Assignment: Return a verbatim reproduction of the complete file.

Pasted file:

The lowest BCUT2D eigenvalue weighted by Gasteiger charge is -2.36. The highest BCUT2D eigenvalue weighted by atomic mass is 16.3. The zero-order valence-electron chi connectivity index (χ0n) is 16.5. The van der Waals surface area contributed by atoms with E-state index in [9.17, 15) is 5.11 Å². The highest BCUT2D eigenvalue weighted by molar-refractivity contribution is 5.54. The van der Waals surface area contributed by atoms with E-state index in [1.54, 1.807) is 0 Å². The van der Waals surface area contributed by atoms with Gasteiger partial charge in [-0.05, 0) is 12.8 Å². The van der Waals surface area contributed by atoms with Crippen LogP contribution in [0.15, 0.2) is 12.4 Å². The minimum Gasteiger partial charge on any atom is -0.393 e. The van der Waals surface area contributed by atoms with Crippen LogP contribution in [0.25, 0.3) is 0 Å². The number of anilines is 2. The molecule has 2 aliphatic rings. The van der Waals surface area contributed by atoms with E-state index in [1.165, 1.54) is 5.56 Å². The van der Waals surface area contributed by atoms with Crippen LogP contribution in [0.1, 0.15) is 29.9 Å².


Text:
The lowest BCUT2D eigenvalue weighted by Gasteiger charge is -2.36. The highest BCUT2D eigenvalue weighted by atomic mass is 16.3. The zero-order valence-electron chi connectivity index (χ0n) is 16.5. The van der Waals surface area contributed by atoms with E-state index in [9.17, 15) is 5.11 Å². The highest BCUT2D eigenvalue weighted by molar-refractivity contribution is 5.54. The van der Waals surface area contributed by atoms with E-state index in [1.54, 1.807) is 0 Å². The van der Waals surface area contributed by atoms with Gasteiger partial charge in [-0.05, 0) is 12.8 Å². The van der Waals surface area contributed by atoms with Crippen LogP contribution in [0.15, 0.2) is 12.4 Å². The minimum Gasteiger partial charge on any atom is -0.393 e. The van der Waals surface area contributed by atoms with Crippen LogP contribution in [0.25, 0.3) is 0 Å². The number of anilines is 2. The molecule has 2 aliphatic rings. The van der Waals surface area contributed by atoms with E-state index in [1.165, 1.54) is 5.56 Å². The van der Waals surface area contributed by atoms with Crippen LogP contribution in [0.1, 0.15) is 29.9 Å².